On a side note, does anyone have anything nice to say about the USTA? I don't think I've read one positive comment about the USTA on this site. The amount of contempt for the organization is unbelievable.

Anonymous said...

Vidov actually won 7-6 in the first set (and was down 5-1).

Anonymous said...

Earlier anonymous said that the USTA "knows more about tennis than us". He must mean some of us not all. It is clear that they continue to make mistakes in evaluating juniors. One thing that they have no way of measuring is the size of a players heart. Many of the kids they select are "soft". Then they allow them to hide behind ITF's. They need to make them play National Opens and put them in a position where they are supposed to win, and then we will find out what they are really made of.

Anonymous said...

The USTA is hated in the way Congress is hated. It's a political organization that makes its "decisions" based upon politics and compromise, instead of what is best for tennis (save what is best for high performance and junior development).

Anonymous said...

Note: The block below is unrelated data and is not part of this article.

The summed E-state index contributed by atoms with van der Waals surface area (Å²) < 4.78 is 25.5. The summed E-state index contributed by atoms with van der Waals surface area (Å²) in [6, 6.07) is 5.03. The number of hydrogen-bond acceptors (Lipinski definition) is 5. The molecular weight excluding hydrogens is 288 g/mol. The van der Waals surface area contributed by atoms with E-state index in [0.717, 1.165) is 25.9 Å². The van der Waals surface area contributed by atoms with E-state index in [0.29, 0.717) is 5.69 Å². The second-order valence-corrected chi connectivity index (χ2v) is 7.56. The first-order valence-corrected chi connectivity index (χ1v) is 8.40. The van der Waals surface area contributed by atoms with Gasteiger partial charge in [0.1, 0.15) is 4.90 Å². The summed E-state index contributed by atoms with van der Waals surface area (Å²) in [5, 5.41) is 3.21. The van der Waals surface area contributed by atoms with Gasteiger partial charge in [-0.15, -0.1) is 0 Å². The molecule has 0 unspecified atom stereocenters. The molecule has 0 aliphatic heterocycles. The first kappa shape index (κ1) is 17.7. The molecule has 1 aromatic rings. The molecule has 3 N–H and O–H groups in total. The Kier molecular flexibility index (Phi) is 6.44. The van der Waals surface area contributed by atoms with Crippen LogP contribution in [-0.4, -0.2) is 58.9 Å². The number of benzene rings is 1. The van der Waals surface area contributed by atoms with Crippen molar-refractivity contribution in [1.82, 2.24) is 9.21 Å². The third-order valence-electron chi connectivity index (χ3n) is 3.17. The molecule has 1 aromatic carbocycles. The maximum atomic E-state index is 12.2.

Ok, there is a good reason there is so much contempt for the USTA, they have a lousy track record in recent years and giving Egger a WC into the quallies is just another example of this. If the USTA feels Egger may be the future of US tennis they will continue to fall short. It’s just too soon to tell one way or the other but what is clear is what out of his league at the OPEN jrs and a waste of a WC. Also, the two best hopes (aside for Young) for the pros, Isner and Querry , were NOT picked up by the USTA as juniors, another example of how they can’t pickem. The USTA ‘s problem is they focus on a few and let rest fend for themselves. An example of that would be they put thousands and thousands into Blake Davis from texas who at 16 can’t even win a 16s national open and even more money into Buchanan who is struggling and didn’t even give Tennys Sandgren a hello until his game took a big leap this year. Also the have knee jerk reactions like giving Formento (SP?) a WC into the main open juniors because he won the Easter Bowl. He should have played the quallies while King should have been given the main. But bottom line a little country like France spends significantly more on jr development than the US. There is that old expressions, follow the $$$$$$$. More to the point, the US should nurture a group of players rather than the anointed few, especially with boys as it is not clear who will break through till much later on.